Things To Know About Seborrheic Keratosis

Seborrheic Keratosis, also known as “senile wart” is a harmless, noncancerous growth that is common for individuals to get as they age.

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Doctors don’t know what exactly causes these growths, but there are some studies that show genetics has a large role in whether or not you’ll develop it. Some also claim that lots of sun exposure increases your chances of developing Seborrheic Keratosis growths, so make sure you wear plenty of sunscreen!

In general, as one reaches and passes the age of 50 years old, the chance of getting some growths increases too.

Wearing sunscreen can seriously save your skin!


More frequently, you’ll see growths in large numbers, but individual growths are not unheard of. The growths are usually:

  • black, brown, light tan
  • waxy, scaly top and slightly raised
  • mostly present on head, neck, chest, back, and abdomen. But can be present anywhere
  • round or oval shaped
  • can be very small or even over in inch wide
  • may itch

When should you call a doctor?

Even though these growths are not usually harmful, they can sometimes indicate a larger problem.

  • When you get your first growth- Seborrheic Keratosis and Melanoma (a very serious skin cancer) look very similar so it would be safest to check with your doctor
  • When you have numerous growths in a very short time span
  • Growths get irritated and/or bleed when clothes rubs against them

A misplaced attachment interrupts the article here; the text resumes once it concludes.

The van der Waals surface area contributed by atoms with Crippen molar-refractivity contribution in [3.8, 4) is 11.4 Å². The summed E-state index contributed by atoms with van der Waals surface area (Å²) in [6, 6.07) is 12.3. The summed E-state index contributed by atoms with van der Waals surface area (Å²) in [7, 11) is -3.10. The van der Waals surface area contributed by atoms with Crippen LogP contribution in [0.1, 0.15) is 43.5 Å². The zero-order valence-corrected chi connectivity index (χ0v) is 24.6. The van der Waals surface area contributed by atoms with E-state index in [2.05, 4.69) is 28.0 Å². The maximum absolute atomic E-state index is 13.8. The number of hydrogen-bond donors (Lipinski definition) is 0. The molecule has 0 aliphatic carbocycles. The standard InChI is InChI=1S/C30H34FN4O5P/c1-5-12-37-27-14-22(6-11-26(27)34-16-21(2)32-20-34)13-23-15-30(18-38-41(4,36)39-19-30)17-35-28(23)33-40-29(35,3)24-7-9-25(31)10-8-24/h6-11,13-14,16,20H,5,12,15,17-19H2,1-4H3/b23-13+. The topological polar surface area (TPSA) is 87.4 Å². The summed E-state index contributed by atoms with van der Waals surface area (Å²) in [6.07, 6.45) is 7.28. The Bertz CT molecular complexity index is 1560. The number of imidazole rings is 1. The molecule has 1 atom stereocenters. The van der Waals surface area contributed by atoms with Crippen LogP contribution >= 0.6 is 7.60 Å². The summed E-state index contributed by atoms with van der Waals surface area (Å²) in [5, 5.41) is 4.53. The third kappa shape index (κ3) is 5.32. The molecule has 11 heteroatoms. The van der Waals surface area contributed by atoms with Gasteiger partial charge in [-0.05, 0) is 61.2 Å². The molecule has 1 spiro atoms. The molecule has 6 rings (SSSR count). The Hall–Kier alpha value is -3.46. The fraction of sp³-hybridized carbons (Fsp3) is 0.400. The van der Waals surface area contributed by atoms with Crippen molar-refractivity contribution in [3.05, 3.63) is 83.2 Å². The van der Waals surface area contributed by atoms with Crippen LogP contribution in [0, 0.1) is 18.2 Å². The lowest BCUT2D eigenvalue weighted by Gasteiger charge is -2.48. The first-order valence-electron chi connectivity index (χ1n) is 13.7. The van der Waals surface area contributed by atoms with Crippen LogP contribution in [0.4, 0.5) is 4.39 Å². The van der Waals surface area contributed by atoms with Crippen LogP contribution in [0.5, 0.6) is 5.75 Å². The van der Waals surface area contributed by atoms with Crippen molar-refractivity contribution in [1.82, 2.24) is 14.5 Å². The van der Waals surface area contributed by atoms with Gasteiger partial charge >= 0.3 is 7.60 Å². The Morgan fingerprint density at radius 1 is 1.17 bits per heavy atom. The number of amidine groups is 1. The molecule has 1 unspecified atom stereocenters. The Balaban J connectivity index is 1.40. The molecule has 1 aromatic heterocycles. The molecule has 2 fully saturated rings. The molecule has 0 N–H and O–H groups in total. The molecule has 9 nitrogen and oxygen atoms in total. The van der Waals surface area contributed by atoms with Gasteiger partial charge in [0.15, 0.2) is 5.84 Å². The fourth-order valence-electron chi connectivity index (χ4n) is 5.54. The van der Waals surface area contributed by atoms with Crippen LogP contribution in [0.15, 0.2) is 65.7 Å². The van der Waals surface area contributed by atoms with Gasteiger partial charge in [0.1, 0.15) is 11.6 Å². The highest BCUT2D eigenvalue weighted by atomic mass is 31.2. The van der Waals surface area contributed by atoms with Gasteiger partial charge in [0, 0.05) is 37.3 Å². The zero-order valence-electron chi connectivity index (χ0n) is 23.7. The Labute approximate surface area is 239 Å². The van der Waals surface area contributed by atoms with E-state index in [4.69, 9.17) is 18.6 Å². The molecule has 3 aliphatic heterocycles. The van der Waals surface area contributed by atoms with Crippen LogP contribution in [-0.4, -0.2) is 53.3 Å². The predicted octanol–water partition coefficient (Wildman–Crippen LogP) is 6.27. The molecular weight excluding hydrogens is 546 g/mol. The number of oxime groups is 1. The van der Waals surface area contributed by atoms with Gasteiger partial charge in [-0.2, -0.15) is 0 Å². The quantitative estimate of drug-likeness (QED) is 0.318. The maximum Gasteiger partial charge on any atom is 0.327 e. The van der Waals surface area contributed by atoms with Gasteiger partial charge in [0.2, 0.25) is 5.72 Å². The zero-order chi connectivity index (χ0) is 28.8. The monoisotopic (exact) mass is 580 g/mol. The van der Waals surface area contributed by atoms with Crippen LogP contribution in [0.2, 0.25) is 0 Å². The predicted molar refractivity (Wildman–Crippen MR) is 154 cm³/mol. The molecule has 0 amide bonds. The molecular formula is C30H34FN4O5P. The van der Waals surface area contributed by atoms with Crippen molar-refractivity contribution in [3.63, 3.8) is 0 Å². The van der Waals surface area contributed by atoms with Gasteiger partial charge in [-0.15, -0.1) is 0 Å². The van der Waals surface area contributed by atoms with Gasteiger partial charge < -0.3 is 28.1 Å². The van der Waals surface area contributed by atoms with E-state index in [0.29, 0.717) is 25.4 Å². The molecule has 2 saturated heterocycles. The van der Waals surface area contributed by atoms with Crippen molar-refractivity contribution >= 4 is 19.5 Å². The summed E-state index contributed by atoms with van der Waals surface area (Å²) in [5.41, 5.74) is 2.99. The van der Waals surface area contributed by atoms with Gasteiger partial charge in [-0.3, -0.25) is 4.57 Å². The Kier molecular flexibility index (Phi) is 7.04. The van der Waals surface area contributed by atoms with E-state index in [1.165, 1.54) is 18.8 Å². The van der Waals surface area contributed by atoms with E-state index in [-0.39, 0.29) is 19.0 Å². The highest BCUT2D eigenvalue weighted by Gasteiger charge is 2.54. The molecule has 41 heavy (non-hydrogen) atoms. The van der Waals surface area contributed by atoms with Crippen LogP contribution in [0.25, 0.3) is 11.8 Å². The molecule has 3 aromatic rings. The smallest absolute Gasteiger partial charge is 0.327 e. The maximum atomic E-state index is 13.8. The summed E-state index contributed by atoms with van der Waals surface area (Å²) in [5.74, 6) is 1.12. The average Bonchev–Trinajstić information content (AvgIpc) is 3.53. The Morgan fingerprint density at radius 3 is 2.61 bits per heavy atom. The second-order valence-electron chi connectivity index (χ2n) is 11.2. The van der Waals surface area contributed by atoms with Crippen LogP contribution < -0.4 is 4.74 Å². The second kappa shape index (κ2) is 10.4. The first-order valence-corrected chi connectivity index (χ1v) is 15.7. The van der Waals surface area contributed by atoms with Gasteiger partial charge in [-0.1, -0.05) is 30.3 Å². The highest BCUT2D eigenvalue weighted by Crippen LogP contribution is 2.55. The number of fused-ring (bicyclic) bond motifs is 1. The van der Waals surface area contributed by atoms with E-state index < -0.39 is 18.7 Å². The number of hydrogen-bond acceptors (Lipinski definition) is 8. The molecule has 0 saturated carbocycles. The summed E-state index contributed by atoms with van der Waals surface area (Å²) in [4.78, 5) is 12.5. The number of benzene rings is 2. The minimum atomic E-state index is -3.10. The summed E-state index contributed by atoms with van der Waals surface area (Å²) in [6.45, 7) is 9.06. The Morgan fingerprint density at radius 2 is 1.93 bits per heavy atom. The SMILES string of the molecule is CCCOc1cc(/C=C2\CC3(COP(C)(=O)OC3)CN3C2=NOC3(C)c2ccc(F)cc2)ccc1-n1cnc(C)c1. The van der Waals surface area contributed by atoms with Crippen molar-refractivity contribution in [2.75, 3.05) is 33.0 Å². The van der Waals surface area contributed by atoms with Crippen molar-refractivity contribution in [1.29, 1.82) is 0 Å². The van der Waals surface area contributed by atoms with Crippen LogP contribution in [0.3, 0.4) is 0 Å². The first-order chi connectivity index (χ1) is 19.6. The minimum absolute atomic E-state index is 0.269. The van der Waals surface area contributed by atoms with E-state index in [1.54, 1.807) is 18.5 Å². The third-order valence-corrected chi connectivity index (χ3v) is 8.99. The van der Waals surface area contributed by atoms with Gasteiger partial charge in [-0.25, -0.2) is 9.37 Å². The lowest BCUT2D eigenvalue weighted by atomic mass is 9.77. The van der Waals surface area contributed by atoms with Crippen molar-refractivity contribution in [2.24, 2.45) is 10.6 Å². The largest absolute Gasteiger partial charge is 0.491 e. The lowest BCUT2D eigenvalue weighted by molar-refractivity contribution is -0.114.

• Abnormal changes in growth appear- sores, growths that bleed and don’t heal, etc- may indicate cancer

Diagnoses and Treatment

When you go to your dermatologist/specialist, usually they can diagnose just by looking at the growths. Sometimes, though, they will ask if they can take a sample of the growth to have it tested in a lab. This way they can make sure you don’t have skin cancer- or Melanoma. If you agree, they will take a sample by performing a skin biopsy.

By the way, a skin biopsy isn’t a very large procedure! It is not as scary as it sounds :))

Since Seborrheic Keratosis growths are not something to be concerned about, your dermatologist will leave them unless they are causing any problems or you simply don’t like the look and want them removed. In the case of removal, your dermatologist will do one of these:

  1. Cryosurgery- using liquid nitrogen. This will work unless the growth is too large/thick.
  2. Curretage- scraping off the growth after numbing your skin
  3. Electrocautery- burning it off with an electric current
  4. Ablation- laser removal
  5. Applying Hydrogen peroxide- aka Eskata- which has been proven to remove Seborrheic Keratosis but can irritate skin
Eskata treatment before and after :))
I think a big takeaway is to wear sunscreen! That’s it for this post!

Sources: Mayo Clinic, Healthline, Associates in Dermatology Inc., Ted-Ed

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8 thoughts on “Things To Know About Seborrheic Keratosis

  1. hi, I’m a university student, While i’m searching for info for my research about Stucco keratosis, I have found this article and actually, it is worth it for me. I have collected more information from this website. Thanks a lot.
    I have found some other information about Stucco keratosis and the types of keratosis.Stucco keratosis and the types of keratosis. I will share some additional details here and it will be helpful to readers.

    Thank you
    S. Savin

    Liked by 1 person

    1. Hi Archana! Thanks for the comment! Keep a lookout for more skincare posts soon to come. I hope the best for your daughter’s skincare journey, and I’m sure she’s absolutely gorgeous- with or without acne :))


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